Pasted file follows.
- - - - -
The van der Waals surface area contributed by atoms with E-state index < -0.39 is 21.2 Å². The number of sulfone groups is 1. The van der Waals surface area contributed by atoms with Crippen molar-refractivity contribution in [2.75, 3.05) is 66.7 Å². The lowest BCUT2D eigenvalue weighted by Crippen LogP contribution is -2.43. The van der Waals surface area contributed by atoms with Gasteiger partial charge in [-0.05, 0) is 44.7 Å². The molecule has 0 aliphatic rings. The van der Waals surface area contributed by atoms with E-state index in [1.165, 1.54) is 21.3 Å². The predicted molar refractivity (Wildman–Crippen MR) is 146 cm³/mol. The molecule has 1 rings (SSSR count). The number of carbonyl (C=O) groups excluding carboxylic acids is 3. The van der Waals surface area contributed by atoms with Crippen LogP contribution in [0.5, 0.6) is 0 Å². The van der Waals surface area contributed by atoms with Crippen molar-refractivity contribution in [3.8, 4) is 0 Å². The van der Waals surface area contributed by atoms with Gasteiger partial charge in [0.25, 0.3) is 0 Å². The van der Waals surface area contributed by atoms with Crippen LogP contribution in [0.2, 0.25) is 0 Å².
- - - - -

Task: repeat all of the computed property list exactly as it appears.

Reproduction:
The van der Waals surface area contributed by atoms with E-state index < -0.39 is 21.2 Å². The number of sulfone groups is 1. The van der Waals surface area contributed by atoms with Crippen molar-refractivity contribution in [2.75, 3.05) is 66.7 Å². The lowest BCUT2D eigenvalue weighted by Crippen LogP contribution is -2.43. The van der Waals surface area contributed by atoms with Gasteiger partial charge in [-0.05, 0) is 44.7 Å². The molecule has 0 aliphatic rings. The van der Waals surface area contributed by atoms with E-state index in [1.165, 1.54) is 21.3 Å². The predicted molar refractivity (Wildman–Crippen MR) is 146 cm³/mol. The molecule has 1 rings (SSSR count). The number of carbonyl (C=O) groups excluding carboxylic acids is 3. The van der Waals surface area contributed by atoms with Crippen LogP contribution in [0.5, 0.6) is 0 Å². The van der Waals surface area contributed by atoms with Crippen molar-refractivity contribution in [3.8, 4) is 0 Å². The van der Waals surface area contributed by atoms with Gasteiger partial charge in [0.25, 0.3) is 0 Å². The van der Waals surface area contributed by atoms with Crippen LogP contribution in [0.2, 0.25) is 0 Å².